Frankenstein in Baghdad

Frankenstein in Baghdad

by

Ahmed Saadawi

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Shiism is one of the two primary branches of Islam, along with Sunni Islam. The division between Shiite and Sunni Islam derives from centuries-old theological disagreements concerning the succession to the prophet Muhammad, the founder of Islam. Although the majority of the population in Iraq is Shiite, the Baath Party was primarily Sunni. The exclusion of Shiites from Saddam Hussein’s Iraqi government contributed to Shiite discontent and to the emergence of sectarian conflict in the country.

Shiite Quotes in Frankenstein in Baghdad

The Frankenstein in Baghdad quotes below are all either spoken by Shiite or refer to Shiite. For each quote, you can also see the other terms and themes related to it (each theme is indicated by its own dot and icon, like this one:
Truth, Lies, and Storytelling Theme Icon
).
Chapter 6 Quotes

But there were two fronts now, Mahmoud said to himself— the Americans and the government on one side, the terrorists and the various antigovernment militias on the other. In fact “terrorist” was the term used for everyone who was against the government and the Americans.

Page Number: 80
Explanation and Analysis:
Chapter 10 Quotes

The young madman thinks I’m the model citizen that the Iraqi State has failed to produce, at least since the days of King Faisal I.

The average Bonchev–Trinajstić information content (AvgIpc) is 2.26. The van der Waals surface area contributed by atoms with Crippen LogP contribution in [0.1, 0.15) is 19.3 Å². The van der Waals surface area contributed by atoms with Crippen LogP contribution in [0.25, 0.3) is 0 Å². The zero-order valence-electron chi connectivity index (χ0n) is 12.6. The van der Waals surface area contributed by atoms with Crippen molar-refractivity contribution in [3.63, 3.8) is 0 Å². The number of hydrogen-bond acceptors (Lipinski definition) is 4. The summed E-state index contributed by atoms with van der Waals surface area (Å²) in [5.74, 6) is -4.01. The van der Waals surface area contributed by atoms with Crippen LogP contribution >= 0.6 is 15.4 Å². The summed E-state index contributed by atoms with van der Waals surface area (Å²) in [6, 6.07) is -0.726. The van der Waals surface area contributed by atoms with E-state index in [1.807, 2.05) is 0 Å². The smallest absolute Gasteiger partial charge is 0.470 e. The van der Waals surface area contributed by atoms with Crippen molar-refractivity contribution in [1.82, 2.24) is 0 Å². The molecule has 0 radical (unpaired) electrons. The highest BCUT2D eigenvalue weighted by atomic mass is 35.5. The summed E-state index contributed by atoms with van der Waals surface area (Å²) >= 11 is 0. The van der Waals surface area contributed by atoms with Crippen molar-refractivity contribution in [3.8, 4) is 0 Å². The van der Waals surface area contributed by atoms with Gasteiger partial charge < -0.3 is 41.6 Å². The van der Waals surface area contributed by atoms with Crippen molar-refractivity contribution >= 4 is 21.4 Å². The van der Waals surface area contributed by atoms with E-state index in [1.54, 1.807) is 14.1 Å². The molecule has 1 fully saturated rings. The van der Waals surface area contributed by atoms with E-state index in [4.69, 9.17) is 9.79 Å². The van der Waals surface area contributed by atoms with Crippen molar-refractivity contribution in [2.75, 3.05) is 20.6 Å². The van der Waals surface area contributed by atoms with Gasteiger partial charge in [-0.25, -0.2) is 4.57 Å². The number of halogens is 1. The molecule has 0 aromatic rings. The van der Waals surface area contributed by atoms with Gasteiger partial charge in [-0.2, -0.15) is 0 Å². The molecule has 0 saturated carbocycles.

Because I’m made up of body parts of people from diverse backgrounds—ethnicities, tribes, races, and social classes—I represent the impossible mix that never was achieved in the past. I’m the first true Iraqi citizen, he thinks.

Related Symbols: The Digital Recorder
Page Number: 146-147
Explanation and Analysis:
Chapter 11 Quotes

Yes, for a year or more he’s been carrying out the policy of the American ambassador to create an equilibrium of violence on the streets between the Sunni and Shiite militias, so there’ll be a balance later at the negotiating table to make new political arrangements in Iraq. The American army is unable or unwilling to stop the violence, so at least a balance or an equivalence of violence has to be created. Without it, there won’t be a successful political process.

Page Number: 177-178
Explanation and Analysis:
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Shiite Term Timeline in Frankenstein in Baghdad

The timeline below shows where the term Shiite appears in Frankenstein in Baghdad. The colored dots and icons indicate which themes are associated with that appearance.
Chapter 5: The Body
Truth, Lies, and Storytelling Theme Icon
Good vs. Evil Theme Icon
Power, Authority, and Social Divisions Theme Icon
Family, Friendship, and Home Theme Icon
Superstition and Religion Theme Icon
...after years. For example, one of Elishva’s neighbors returned after years in Iran, becoming a Shiite Muslim during years of prison there, a fact that his Christian family violently disapproved of.... (full context)
Chapter 10: The Whatsitsname
Good vs. Evil Theme Icon
Power, Authority, and Social Divisions Theme Icon
Superstition and Religion Theme Icon
...fighting each other: the Iraqi National Guard, allied with the American military, against Sunni and Shiite militias. The Whatsitsname used holes in the houses to walk around the city without being... (full context)
Chapter 11: The Investigation
Truth, Lies, and Storytelling Theme Icon
Good vs. Evil Theme Icon
Power, Authority, and Social Divisions Theme Icon
...to follow the Americans’ strategy of creating an “equilibrium of violence” between the Sunni and Shiite factions. Violent tensions in the streets help Americans maintain enough military and political clout to... (full context)